However, there are suggestions that Tony Blair is under pressure from President Clinton and food companies to allow the introduction of genetic technology. 

Here is an article posted by Rick Welsh and forwarded by Patricia Dines involving genetically engineered Bovine Growth Hormone, which is injected into cows to increase milk production:


Fox In The Cow Barn

by Steve Wilson
From the June 8, 1998 (p. 20) issue of The Nation

It was supposed to be unlike anything at any local station anywhere. A "dream team" of investigative reporters to tackle hometown issues with the backing of Rupert Murdoch's Fox Television, which now owns and operates more TV stations that any other company in America. Instead, my investigative reporting partner Jane Akre and I, with more than forty-two years of award winning journalism experience between us, found our year at WTVT in Tampa to be a journalist's worst nightmare.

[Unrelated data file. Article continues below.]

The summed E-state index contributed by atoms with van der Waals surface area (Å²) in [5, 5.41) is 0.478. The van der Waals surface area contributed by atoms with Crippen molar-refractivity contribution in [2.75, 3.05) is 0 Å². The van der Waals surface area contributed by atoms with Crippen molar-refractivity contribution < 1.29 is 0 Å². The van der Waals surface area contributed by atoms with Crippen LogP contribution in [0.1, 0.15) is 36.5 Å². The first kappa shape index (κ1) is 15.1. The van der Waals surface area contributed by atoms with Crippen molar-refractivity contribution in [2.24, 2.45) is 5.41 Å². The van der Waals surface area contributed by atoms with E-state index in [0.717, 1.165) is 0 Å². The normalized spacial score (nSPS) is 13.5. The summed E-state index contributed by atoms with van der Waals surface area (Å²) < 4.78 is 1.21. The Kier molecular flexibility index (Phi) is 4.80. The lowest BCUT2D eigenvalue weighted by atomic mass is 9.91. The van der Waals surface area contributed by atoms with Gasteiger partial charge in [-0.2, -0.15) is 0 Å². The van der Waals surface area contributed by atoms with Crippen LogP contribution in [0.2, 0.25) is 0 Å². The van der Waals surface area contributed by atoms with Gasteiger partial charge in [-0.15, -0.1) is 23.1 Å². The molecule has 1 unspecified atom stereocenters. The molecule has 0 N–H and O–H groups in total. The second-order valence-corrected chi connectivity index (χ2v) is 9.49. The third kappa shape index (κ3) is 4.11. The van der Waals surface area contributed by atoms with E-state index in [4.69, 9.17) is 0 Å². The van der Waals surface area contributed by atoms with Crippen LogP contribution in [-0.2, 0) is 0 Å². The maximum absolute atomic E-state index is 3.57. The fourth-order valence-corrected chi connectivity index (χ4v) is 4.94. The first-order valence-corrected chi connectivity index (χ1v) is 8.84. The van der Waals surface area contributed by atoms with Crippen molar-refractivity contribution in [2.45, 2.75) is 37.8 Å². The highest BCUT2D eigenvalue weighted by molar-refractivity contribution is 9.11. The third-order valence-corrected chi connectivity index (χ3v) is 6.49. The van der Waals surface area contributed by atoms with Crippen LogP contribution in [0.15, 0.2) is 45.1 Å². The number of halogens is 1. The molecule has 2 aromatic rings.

Shortly after starting in December 1996, Jane discovered important new unknown to the vast majority of viewers: virtually all milk sold in Florida now comes, to one degree or another, from cows injected with an artificial hormone banned in several countries, in large part because of suspected links to human cancer and increased bacterial and antibiotic residue in milk.

Everyone agreed it was an important story. And in a two-month investigation, she and a photographer docoumented hormone injections at all seven local dairy farms selected at random, where dairymen [sic] had been promised by Monsanto up to 30% more milk from each cow. Florida grocers admitted they had quietly broken their pledge not to buy milk from hormone-treated cows. They had made those public promises when the F.D.A. legalized the drug but protesting consumers made it clear that any health risk from additional hormones in milk was unacceptable.